WASHINGTON — Donald Trump’s new attorney indicated Saturday that the US president plans to exit the Iran nuclear deal.
Speaking before the Iran Freedom Convention for Democracy and Human Rights, Rudy Giuliani bellowed at the crowd: “What do you think is going to happen to that agreement?” Then he held up a piece of paper and pretended to rip it apart and spit on it.
The former New York City mayor has been a ubiquitous television presence since April 19, when he joined the legal team representing Trump in the federal probe into Russia’s 2016 election interference.
He dominated the news cycle this week after claiming on Fox News that Trump had “reimbursed” his longtime personal attorney Michael Cohen for a $130,000 payment to the adult film actress Stormy Daniels. Trump and the White House had previously said the president had no knowledge of the payment and did not pay Cohen back for the hush money.
Giuliani continued making news on Saturday, conveying to a large crowd at Washington’s Grand Hyatt Hotel that Trump would ultimately withdraw from the Joint Comprehensive Action, as the Iran deal is formally known. The convention he was addressing was orchestrated to support Iranians who protested the country’s leadership last December.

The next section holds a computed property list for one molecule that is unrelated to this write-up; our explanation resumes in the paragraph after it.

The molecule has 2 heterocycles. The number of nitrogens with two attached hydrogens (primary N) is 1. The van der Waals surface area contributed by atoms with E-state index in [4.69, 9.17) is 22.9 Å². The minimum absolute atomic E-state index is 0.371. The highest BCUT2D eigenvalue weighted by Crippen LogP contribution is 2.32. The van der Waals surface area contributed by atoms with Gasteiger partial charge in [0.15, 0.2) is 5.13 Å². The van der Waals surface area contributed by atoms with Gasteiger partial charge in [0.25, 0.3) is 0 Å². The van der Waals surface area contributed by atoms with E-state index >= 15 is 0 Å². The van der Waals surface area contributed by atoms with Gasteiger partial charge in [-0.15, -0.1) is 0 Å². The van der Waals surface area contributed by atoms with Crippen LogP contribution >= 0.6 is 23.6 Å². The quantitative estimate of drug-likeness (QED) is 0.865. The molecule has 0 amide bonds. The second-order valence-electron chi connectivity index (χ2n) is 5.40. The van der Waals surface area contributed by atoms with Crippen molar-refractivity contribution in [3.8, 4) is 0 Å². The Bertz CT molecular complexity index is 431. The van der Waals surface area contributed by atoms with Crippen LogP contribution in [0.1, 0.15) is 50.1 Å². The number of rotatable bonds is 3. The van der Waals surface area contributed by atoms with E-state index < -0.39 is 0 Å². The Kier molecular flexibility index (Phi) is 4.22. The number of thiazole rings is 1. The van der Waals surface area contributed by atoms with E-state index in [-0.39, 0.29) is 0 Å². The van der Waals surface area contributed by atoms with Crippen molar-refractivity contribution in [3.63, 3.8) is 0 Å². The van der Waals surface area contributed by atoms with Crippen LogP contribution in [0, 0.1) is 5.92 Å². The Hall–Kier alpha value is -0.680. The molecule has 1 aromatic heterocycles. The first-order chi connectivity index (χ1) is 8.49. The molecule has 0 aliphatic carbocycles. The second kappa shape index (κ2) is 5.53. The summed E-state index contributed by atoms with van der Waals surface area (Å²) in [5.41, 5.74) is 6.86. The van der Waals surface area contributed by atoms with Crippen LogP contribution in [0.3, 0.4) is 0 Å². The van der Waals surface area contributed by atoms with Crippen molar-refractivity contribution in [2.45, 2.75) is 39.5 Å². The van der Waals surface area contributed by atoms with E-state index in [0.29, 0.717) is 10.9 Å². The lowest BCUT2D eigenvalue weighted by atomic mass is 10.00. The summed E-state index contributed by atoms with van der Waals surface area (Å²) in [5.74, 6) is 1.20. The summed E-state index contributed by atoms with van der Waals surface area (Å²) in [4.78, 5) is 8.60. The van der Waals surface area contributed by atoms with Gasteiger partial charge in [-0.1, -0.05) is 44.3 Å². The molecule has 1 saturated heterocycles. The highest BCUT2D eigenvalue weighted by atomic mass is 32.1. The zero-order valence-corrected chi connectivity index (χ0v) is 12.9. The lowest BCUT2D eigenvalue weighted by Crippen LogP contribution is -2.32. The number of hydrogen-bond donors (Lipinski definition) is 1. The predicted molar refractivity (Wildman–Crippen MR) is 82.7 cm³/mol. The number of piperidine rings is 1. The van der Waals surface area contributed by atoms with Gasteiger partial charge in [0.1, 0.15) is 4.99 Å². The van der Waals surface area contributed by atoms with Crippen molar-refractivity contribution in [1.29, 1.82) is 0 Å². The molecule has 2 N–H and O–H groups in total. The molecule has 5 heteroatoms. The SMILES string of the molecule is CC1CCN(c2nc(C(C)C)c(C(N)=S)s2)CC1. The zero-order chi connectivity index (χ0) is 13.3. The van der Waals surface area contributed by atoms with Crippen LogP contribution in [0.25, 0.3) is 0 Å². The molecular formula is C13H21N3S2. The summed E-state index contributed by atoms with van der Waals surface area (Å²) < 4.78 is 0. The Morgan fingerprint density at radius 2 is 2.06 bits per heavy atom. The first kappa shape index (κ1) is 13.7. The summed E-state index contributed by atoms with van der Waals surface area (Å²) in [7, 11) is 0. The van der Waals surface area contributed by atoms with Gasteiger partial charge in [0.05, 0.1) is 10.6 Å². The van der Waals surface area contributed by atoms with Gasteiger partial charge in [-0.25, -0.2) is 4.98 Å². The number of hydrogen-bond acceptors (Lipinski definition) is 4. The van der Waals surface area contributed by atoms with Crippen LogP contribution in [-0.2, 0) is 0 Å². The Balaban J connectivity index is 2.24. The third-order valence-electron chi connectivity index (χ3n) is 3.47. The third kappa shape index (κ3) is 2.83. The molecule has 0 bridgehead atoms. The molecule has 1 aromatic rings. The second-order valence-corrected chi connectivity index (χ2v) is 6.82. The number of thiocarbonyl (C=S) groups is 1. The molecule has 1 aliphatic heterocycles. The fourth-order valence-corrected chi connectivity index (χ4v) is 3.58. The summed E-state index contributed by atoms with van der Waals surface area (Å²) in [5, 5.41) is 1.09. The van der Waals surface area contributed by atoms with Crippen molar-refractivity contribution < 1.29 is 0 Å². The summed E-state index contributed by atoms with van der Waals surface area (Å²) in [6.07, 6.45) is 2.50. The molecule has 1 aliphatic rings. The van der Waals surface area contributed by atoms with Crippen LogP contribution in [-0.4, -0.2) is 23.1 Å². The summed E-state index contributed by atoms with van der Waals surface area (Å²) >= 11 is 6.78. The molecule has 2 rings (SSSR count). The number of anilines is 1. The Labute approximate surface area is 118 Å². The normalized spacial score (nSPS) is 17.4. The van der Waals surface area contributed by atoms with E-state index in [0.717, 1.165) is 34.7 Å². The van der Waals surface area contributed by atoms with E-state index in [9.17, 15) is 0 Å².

Trump faces a self-imposed May 12 deadline to decide whether he will waive sanctions against Tehran or walk away from the accord. In January, he told Congress and European allies that he would ditch the deal if they didn’t amend it. Since then, international negotiators have been unable to change any of the agreement’s main components, and Iran has said firmly it will not accept any changes.
In a press availability after his speech, Giuliani, who as of last week officially works for the president, advocated for regime change in Iran. He also tempered his ripped-page gambit by adding that he couldn’t predict Trump’s decision.
“I have been in support of regime change for I don’t know how long, ” he said. “I continue to be. I think it’s the only way to peace in the Middle East. It’s more important than an Israeli-Palestinian deal. Iran used to be an ally of not only the United States, but of Israel. That could happen again.”
Asked again about the Iran deal, the former presidential candidate said, “I can’t predict. It wouldn’t be fair. If I were just in private life completely, I would give you a prediction.”
He went on, “You know what my desire is, but I can’t give you a prediction, because I represent the president.”